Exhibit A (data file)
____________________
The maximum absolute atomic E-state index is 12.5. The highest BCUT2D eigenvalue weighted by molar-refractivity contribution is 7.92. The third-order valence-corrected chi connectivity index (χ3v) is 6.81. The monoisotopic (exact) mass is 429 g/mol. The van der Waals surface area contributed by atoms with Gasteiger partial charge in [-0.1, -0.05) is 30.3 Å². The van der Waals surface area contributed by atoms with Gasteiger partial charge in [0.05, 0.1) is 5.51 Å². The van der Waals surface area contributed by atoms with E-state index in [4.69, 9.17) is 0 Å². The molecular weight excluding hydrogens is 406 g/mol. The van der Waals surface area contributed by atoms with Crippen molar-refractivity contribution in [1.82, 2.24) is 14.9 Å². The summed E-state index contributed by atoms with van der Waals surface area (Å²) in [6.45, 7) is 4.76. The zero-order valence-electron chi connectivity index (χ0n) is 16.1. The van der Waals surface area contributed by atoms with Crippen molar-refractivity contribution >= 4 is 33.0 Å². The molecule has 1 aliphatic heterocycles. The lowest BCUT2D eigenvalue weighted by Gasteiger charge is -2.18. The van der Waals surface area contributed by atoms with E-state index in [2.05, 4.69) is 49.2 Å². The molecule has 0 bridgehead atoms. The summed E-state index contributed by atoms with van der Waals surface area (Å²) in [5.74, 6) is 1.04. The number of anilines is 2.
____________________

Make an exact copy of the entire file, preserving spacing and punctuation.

The maximum absolute atomic E-state index is 12.5. The highest BCUT2D eigenvalue weighted by molar-refractivity contribution is 7.92. The third-order valence-corrected chi connectivity index (χ3v) is 6.81. The monoisotopic (exact) mass is 429 g/mol. The van der Waals surface area contributed by atoms with Gasteiger partial charge in [-0.1, -0.05) is 30.3 Å². The van der Waals surface area contributed by atoms with Gasteiger partial charge in [0.05, 0.1) is 5.51 Å². The van der Waals surface area contributed by atoms with E-state index in [4.69, 9.17) is 0 Å². The molecular weight excluding hydrogens is 406 g/mol. The van der Waals surface area contributed by atoms with Crippen molar-refractivity contribution in [1.82, 2.24) is 14.9 Å². The summed E-state index contributed by atoms with van der Waals surface area (Å²) in [6.45, 7) is 4.76. The zero-order valence-electron chi connectivity index (χ0n) is 16.1. The van der Waals surface area contributed by atoms with Crippen molar-refractivity contribution >= 4 is 33.0 Å². The molecule has 1 aliphatic heterocycles. The lowest BCUT2D eigenvalue weighted by Gasteiger charge is -2.18. The van der Waals surface area contributed by atoms with E-state index in [2.05, 4.69) is 49.2 Å². The molecule has 0 bridgehead atoms. The summed E-state index contributed by atoms with van der Waals surface area (Å²) in [5.74, 6) is 1.04. The number of anilines is 2.